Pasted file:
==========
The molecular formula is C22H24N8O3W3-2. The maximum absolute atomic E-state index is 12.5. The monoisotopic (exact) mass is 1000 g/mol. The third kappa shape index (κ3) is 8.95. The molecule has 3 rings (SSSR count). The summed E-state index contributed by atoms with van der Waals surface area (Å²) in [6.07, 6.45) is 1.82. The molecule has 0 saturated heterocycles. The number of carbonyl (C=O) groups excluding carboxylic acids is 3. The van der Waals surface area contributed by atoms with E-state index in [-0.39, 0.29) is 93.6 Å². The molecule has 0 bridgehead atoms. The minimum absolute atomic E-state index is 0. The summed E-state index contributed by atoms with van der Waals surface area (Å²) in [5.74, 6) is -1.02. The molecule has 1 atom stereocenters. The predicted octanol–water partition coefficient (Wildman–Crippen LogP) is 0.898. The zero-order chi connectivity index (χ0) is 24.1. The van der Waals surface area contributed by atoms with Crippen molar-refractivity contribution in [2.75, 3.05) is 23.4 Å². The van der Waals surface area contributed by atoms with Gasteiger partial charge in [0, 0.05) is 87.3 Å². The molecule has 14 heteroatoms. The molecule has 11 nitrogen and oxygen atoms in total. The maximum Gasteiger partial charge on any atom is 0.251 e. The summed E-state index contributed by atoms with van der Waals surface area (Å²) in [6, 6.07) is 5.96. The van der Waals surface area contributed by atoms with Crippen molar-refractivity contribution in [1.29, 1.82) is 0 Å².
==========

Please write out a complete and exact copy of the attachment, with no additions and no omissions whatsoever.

The molecular formula is C22H24N8O3W3-2. The maximum absolute atomic E-state index is 12.5. The monoisotopic (exact) mass is 1000 g/mol. The third kappa shape index (κ3) is 8.95. The molecule has 3 rings (SSSR count). The summed E-state index contributed by atoms with van der Waals surface area (Å²) in [6.07, 6.45) is 1.82. The molecule has 0 saturated heterocycles. The number of carbonyl (C=O) groups excluding carboxylic acids is 3. The van der Waals surface area contributed by atoms with E-state index in [-0.39, 0.29) is 93.6 Å². The molecule has 0 bridgehead atoms. The minimum absolute atomic E-state index is 0. The summed E-state index contributed by atoms with van der Waals surface area (Å²) in [5.74, 6) is -1.02. The molecule has 1 atom stereocenters. The predicted octanol–water partition coefficient (Wildman–Crippen LogP) is 0.898. The zero-order chi connectivity index (χ0) is 24.1. The van der Waals surface area contributed by atoms with Crippen molar-refractivity contribution in [2.75, 3.05) is 23.4 Å². The van der Waals surface area contributed by atoms with Gasteiger partial charge in [0, 0.05) is 87.3 Å². The molecule has 14 heteroatoms. The molecule has 11 nitrogen and oxygen atoms in total. The maximum Gasteiger partial charge on any atom is 0.251 e. The summed E-state index contributed by atoms with van der Waals surface area (Å²) in [6, 6.07) is 5.96. The van der Waals surface area contributed by atoms with Crippen molar-refractivity contribution in [1.29, 1.82) is 0 Å².